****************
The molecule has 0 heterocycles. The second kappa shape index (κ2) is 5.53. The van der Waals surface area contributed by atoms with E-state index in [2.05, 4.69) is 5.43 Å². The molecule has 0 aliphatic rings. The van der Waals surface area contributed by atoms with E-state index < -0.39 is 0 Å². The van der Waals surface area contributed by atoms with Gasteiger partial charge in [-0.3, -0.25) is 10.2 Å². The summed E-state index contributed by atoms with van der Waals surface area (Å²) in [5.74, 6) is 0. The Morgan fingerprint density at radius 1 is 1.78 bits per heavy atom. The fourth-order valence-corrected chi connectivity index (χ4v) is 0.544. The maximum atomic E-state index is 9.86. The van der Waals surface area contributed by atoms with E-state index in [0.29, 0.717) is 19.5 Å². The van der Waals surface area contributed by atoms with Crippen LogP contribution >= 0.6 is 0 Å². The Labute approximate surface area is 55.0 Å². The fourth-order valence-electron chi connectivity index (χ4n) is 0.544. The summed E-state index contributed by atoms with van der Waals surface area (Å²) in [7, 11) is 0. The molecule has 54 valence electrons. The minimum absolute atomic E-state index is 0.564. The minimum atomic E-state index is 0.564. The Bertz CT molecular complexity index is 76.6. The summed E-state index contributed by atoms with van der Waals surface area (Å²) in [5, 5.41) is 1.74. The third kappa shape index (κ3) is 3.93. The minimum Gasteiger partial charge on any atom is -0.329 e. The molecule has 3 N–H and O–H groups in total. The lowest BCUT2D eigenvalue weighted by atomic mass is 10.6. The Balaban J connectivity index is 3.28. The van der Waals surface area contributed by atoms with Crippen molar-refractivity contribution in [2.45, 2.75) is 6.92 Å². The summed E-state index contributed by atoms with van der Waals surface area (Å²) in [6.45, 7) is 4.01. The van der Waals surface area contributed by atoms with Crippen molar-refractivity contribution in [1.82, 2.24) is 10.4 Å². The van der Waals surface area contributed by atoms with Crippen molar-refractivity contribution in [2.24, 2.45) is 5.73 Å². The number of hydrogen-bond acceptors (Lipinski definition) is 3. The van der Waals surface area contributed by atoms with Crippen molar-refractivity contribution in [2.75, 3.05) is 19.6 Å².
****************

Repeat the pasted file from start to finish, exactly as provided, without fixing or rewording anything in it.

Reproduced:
The molecule has 0 heterocycles. The second kappa shape index (κ2) is 5.53. The van der Waals surface area contributed by atoms with E-state index in [2.05, 4.69) is 5.43 Å². The molecule has 0 aliphatic rings. The van der Waals surface area contributed by atoms with E-state index < -0.39 is 0 Å². The van der Waals surface area contributed by atoms with Gasteiger partial charge in [-0.3, -0.25) is 10.2 Å². The summed E-state index contributed by atoms with van der Waals surface area (Å²) in [5.74, 6) is 0. The Morgan fingerprint density at radius 1 is 1.78 bits per heavy atom. The fourth-order valence-corrected chi connectivity index (χ4v) is 0.544. The maximum atomic E-state index is 9.86. The van der Waals surface area contributed by atoms with E-state index in [0.29, 0.717) is 19.5 Å². The van der Waals surface area contributed by atoms with Crippen LogP contribution >= 0.6 is 0 Å². The Labute approximate surface area is 55.0 Å². The fourth-order valence-electron chi connectivity index (χ4n) is 0.544. The summed E-state index contributed by atoms with van der Waals surface area (Å²) in [7, 11) is 0. The molecule has 54 valence electrons. The minimum absolute atomic E-state index is 0.564. The minimum atomic E-state index is 0.564. The Bertz CT molecular complexity index is 76.6. The summed E-state index contributed by atoms with van der Waals surface area (Å²) in [5, 5.41) is 1.74. The third kappa shape index (κ3) is 3.93. The minimum Gasteiger partial charge on any atom is -0.329 e. The molecule has 3 N–H and O–H groups in total. The lowest BCUT2D eigenvalue weighted by atomic mass is 10.6. The Balaban J connectivity index is 3.28. The van der Waals surface area contributed by atoms with Crippen molar-refractivity contribution in [2.45, 2.75) is 6.92 Å². The summed E-state index contributed by atoms with van der Waals surface area (Å²) in [6.45, 7) is 4.01. The van der Waals surface area contributed by atoms with Crippen molar-refractivity contribution in [1.82, 2.24) is 10.4 Å². The van der Waals surface area contributed by atoms with Crippen molar-refractivity contribution in [2.24, 2.45) is 5.73 Å². The number of hydrogen-bond acceptors (Lipinski definition) is 3. The van der Waals surface area contributed by atoms with Crippen molar-refractivity contribution in [2.75, 3.05) is 19.6 Å².